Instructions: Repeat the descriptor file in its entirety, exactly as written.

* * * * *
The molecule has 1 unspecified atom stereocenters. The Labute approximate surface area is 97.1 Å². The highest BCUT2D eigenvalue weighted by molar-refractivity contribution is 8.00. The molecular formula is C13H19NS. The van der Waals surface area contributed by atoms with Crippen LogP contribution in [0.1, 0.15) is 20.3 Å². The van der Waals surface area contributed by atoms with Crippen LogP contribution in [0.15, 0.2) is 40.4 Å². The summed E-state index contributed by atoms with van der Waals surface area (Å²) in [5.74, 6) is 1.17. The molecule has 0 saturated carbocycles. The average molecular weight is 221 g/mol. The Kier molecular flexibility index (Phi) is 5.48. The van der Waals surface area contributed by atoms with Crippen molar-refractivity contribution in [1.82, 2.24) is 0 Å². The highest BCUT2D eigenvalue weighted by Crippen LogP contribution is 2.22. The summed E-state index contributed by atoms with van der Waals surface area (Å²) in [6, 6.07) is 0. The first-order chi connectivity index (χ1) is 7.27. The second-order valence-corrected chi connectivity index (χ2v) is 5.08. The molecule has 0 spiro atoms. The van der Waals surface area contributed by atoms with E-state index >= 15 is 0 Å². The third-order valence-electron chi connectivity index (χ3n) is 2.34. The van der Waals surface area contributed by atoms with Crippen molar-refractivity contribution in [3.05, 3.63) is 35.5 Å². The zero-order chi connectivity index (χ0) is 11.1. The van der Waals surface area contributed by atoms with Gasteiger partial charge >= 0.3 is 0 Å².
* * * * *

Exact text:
The molecule has 1 unspecified atom stereocenters. The Labute approximate surface area is 97.1 Å². The highest BCUT2D eigenvalue weighted by molar-refractivity contribution is 8.00. The molecular formula is C13H19NS. The van der Waals surface area contributed by atoms with Crippen LogP contribution in [0.1, 0.15) is 20.3 Å². The van der Waals surface area contributed by atoms with Crippen LogP contribution in [0.15, 0.2) is 40.4 Å². The summed E-state index contributed by atoms with van der Waals surface area (Å²) in [5.74, 6) is 1.17. The molecule has 0 saturated carbocycles. The average molecular weight is 221 g/mol. The Kier molecular flexibility index (Phi) is 5.48. The van der Waals surface area contributed by atoms with Crippen molar-refractivity contribution in [1.82, 2.24) is 0 Å². The highest BCUT2D eigenvalue weighted by Crippen LogP contribution is 2.22. The summed E-state index contributed by atoms with van der Waals surface area (Å²) in [6, 6.07) is 0. The first-order chi connectivity index (χ1) is 7.27. The second-order valence-corrected chi connectivity index (χ2v) is 5.08. The molecule has 0 spiro atoms. The van der Waals surface area contributed by atoms with E-state index >= 15 is 0 Å². The third-order valence-electron chi connectivity index (χ3n) is 2.34. The van der Waals surface area contributed by atoms with Crippen molar-refractivity contribution in [3.05, 3.63) is 35.5 Å². The zero-order chi connectivity index (χ0) is 11.1. The van der Waals surface area contributed by atoms with Gasteiger partial charge >= 0.3 is 0 Å².